The chief of medicine in Australia has come forward to admit that keeping the Wuhan coronavirus (CoVid-19) out of his country is no longer a possibility, and that it will just have to be dealt with when that time comes.
In a recent press conference, Professor Brendan Murphy explained to reporters that while Australia banned all air travel from virus-struck Iran, it did not ban travel from South Korea, Italy, or other travel hotspots where the Wuhan coronavirus (CoVid-19) is spreading, which is why Australia is now facing the strong possibility of a major outbreak.
“It is no longer possible to absolutely prevent new cases coming in, given the increasing changes in epidemiology around the country,” Murphy is quoted as saying.
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Because Iran is considered a “high-risk” area for the Wuhan coronavirus (CoVid-19) with cases spreading all across the regime, the Australian government deemed a full-scale travel ban to be an effective deterrent strategy. Italy and South Korea, on the other hand, have only localized cases that, according to their respective governments, are localized and confined.
“In the case of Iran, it’s such a high risk that a travel ban is worth doing because it will slow down the number of cases,” Murphy added.
“In Italy and South Korea, where they have large outbreaks but they are confined and (have) been localized, the risk, the proportionality of putting in a travel ban was not justified in terms of its benefits to the health protection of the Australian community.”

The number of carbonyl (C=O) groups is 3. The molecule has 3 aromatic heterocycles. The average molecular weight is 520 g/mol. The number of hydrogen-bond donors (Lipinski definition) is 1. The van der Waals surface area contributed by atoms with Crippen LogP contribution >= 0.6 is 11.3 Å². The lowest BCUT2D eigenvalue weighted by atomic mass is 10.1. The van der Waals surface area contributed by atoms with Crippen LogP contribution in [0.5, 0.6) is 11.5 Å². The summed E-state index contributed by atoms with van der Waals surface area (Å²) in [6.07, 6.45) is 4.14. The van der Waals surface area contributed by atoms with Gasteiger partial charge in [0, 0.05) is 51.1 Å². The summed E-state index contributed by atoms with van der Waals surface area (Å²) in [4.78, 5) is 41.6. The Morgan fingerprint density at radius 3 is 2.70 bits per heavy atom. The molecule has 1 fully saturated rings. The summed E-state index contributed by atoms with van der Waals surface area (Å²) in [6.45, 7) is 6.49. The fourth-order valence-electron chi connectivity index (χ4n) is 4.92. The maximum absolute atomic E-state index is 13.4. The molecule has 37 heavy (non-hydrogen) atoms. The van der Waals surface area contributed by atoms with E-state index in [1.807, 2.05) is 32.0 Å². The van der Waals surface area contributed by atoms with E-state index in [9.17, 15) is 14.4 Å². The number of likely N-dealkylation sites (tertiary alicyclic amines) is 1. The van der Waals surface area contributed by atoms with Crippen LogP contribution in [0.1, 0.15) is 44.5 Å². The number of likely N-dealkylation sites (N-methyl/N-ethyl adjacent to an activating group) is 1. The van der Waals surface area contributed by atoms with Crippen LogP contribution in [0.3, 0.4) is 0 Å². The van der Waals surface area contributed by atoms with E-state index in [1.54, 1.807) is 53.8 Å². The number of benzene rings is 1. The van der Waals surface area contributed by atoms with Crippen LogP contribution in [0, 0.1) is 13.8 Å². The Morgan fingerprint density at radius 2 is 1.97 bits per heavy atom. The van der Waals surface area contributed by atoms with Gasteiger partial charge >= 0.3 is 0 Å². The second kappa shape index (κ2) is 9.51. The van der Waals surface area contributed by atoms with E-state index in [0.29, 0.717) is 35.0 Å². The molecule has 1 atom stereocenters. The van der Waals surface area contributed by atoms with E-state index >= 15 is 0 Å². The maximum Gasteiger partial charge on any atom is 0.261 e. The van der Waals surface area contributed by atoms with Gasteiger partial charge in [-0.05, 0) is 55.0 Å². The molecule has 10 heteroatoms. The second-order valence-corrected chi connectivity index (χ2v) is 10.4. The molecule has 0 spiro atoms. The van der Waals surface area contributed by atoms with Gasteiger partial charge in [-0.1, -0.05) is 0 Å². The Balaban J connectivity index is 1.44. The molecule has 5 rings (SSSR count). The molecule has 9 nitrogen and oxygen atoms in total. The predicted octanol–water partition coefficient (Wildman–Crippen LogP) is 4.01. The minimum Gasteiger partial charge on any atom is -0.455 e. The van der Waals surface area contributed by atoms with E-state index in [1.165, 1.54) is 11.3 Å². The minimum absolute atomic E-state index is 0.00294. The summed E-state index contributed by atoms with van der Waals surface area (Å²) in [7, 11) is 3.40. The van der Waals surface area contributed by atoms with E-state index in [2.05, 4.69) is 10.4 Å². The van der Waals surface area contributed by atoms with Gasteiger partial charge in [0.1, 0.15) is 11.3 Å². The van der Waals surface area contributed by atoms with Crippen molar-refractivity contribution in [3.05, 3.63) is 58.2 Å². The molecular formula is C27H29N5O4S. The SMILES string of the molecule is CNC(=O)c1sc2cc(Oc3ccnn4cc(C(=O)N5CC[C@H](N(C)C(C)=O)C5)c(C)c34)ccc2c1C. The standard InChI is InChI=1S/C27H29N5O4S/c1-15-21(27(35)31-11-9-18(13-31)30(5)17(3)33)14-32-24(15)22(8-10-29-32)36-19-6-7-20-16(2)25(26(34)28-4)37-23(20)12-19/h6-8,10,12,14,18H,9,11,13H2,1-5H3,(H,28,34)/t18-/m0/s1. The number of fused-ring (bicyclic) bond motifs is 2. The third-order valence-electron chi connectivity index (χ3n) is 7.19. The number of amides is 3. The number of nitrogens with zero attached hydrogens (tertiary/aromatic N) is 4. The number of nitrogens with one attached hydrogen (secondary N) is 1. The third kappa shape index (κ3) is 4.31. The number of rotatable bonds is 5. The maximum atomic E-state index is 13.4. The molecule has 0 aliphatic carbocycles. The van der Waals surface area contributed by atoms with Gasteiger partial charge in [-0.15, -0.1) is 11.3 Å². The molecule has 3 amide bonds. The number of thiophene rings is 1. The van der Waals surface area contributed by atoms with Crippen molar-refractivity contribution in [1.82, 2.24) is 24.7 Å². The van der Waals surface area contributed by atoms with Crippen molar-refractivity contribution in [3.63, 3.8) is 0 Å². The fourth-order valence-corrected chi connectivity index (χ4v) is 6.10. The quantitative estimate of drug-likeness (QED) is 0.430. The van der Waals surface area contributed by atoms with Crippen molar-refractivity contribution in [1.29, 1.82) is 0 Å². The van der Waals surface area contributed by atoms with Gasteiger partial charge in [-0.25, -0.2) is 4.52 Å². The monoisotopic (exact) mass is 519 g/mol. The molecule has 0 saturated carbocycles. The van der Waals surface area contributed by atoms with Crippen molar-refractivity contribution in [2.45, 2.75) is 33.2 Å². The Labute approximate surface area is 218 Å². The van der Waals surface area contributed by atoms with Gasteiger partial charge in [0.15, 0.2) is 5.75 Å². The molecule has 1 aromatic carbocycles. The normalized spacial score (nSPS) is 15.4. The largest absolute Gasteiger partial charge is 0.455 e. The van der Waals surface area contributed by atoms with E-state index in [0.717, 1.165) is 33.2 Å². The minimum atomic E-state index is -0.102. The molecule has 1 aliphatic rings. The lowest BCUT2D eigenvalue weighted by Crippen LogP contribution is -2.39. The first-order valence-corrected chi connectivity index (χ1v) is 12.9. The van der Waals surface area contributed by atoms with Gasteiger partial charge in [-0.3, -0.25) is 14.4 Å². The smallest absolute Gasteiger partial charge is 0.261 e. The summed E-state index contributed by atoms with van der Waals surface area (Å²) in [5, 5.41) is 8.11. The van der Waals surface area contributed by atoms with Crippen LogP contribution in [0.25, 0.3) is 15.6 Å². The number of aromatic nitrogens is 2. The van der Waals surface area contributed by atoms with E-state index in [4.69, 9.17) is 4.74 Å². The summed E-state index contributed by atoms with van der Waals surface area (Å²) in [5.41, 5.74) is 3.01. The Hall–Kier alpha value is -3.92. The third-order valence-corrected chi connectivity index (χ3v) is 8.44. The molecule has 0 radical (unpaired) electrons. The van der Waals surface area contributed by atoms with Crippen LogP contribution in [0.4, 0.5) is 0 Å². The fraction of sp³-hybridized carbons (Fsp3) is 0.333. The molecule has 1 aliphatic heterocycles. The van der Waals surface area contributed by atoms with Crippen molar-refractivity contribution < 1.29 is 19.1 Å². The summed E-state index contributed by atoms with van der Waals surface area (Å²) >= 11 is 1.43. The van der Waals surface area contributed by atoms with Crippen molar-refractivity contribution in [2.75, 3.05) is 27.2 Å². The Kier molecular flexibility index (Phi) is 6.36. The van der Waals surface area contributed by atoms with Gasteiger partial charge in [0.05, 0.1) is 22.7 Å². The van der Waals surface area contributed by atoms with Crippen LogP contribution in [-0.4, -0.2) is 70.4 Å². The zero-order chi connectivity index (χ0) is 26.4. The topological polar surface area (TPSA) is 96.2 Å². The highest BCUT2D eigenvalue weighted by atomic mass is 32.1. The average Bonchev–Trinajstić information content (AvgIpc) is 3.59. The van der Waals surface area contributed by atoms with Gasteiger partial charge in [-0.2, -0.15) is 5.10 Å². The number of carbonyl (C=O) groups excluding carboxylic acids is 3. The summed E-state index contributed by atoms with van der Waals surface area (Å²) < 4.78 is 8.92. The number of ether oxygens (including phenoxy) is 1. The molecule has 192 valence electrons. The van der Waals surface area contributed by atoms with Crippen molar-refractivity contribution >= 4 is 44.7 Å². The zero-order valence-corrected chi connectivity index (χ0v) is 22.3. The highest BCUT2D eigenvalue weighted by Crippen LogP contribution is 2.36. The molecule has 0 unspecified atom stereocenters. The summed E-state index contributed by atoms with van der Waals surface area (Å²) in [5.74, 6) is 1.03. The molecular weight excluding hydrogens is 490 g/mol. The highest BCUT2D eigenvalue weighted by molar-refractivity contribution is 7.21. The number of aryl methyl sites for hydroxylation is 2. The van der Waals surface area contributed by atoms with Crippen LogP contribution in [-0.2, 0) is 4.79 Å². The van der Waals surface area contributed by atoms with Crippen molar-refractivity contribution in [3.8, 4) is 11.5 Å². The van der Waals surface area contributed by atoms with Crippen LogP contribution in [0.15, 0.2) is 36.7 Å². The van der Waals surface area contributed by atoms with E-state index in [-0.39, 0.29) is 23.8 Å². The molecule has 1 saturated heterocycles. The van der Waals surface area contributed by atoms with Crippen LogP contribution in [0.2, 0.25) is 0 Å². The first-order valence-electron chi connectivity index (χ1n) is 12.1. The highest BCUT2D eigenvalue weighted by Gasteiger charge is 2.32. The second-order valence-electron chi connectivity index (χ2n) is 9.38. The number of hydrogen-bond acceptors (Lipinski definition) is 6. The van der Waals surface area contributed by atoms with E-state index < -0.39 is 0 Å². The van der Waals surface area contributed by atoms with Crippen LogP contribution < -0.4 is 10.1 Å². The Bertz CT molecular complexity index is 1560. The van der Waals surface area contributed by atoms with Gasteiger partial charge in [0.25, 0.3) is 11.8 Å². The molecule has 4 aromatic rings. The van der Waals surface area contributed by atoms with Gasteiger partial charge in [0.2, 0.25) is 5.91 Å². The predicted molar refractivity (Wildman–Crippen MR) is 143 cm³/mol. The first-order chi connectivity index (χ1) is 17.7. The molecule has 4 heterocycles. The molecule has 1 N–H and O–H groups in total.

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Australia warns citizens not to travel to Italy, South Korea if at all possible
While Australia hasn’t implemented a full-scale ban on all travel in and out of Italy and South Korea, it is advising its own citizens to avoid travel to both of these countries if they can, or at least to exercise a high degree of caution while moving about in these places.
Australians should especially avoid the 10 affected towns in the north of Italy, and anyone returning to Australia from either Italy or South Korea must not go back to work for at least two weeks to avoid potentially infecting their coworkers.
“As a healthcare worker, or as a residential aged care worker, you should not attend your regular work for 14 days,” stated Australian Federal Health Minister Greg Hunt. “That is an additional level of protection which has been advised by the chief health and medical officers and accepted by the Australian government.”
Meanwhile, Australia is reporting its first community transmission case of the Wuhan coronavirus (CoVid-19) in a New South Wales (NSW) health worker who did not travel anywhere overseas within the past three months.
This individual, along with another 41-year-old woman, have both tested positive for the Wuhan coronavirus (CoVid-19), bringing the total number of disease cases in Australia to at least 30.
The 41-year-old woman who contracted the Wuhan coronavirus (CoVid-19) is said to have caught it from her 43-year-old brother who recently returned from a trip to Iran. The 53-year-old health worker, on the other hand, caught it from an unknown source.
“NSW health has begun work to determine what contact there may have been to have given him transmission of the virus,” stated NSW Health Minister Brad Hazzard. “We’re taking all the necessary steps to find out how the individual managed to acquire the virus.”
Australia currently has measures in place calling on anyone who may have come in contact with this man to self-quarantine at home for at least two weeks.
For more related news about the Wuhan coronavirus (CoVid-19), be sure to check out Pandemic.news.
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